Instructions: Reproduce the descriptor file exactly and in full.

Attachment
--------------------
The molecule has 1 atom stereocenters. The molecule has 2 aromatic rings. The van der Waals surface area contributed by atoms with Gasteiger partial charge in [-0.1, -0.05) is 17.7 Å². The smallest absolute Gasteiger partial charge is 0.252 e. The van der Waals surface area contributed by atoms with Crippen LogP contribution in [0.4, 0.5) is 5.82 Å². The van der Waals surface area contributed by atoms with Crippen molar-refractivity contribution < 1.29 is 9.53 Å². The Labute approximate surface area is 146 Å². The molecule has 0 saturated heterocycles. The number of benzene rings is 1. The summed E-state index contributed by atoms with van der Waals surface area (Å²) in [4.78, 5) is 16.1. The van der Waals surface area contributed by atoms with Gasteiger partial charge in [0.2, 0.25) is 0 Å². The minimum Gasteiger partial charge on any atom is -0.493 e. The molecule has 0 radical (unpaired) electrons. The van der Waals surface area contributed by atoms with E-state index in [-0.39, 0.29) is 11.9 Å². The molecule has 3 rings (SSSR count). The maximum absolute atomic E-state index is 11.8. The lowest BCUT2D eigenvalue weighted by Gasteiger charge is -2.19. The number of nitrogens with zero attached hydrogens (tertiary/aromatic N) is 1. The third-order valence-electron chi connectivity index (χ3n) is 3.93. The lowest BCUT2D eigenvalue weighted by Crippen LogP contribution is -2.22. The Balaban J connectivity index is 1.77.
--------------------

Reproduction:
The molecule has 1 atom stereocenters. The molecule has 2 aromatic rings. The van der Waals surface area contributed by atoms with Gasteiger partial charge in [-0.1, -0.05) is 17.7 Å². The smallest absolute Gasteiger partial charge is 0.252 e. The van der Waals surface area contributed by atoms with Crippen LogP contribution in [0.4, 0.5) is 5.82 Å². The van der Waals surface area contributed by atoms with Crippen molar-refractivity contribution < 1.29 is 9.53 Å². The Labute approximate surface area is 146 Å². The molecule has 0 saturated heterocycles. The number of benzene rings is 1. The summed E-state index contributed by atoms with van der Waals surface area (Å²) in [4.78, 5) is 16.1. The van der Waals surface area contributed by atoms with Gasteiger partial charge in [0.2, 0.25) is 0 Å². The minimum Gasteiger partial charge on any atom is -0.493 e. The molecule has 0 radical (unpaired) electrons. The van der Waals surface area contributed by atoms with E-state index in [-0.39, 0.29) is 11.9 Å². The molecule has 3 rings (SSSR count). The maximum absolute atomic E-state index is 11.8. The lowest BCUT2D eigenvalue weighted by Gasteiger charge is -2.19. The number of nitrogens with zero attached hydrogens (tertiary/aromatic N) is 1. The third-order valence-electron chi connectivity index (χ3n) is 3.93. The lowest BCUT2D eigenvalue weighted by Crippen LogP contribution is -2.22. The Balaban J connectivity index is 1.77.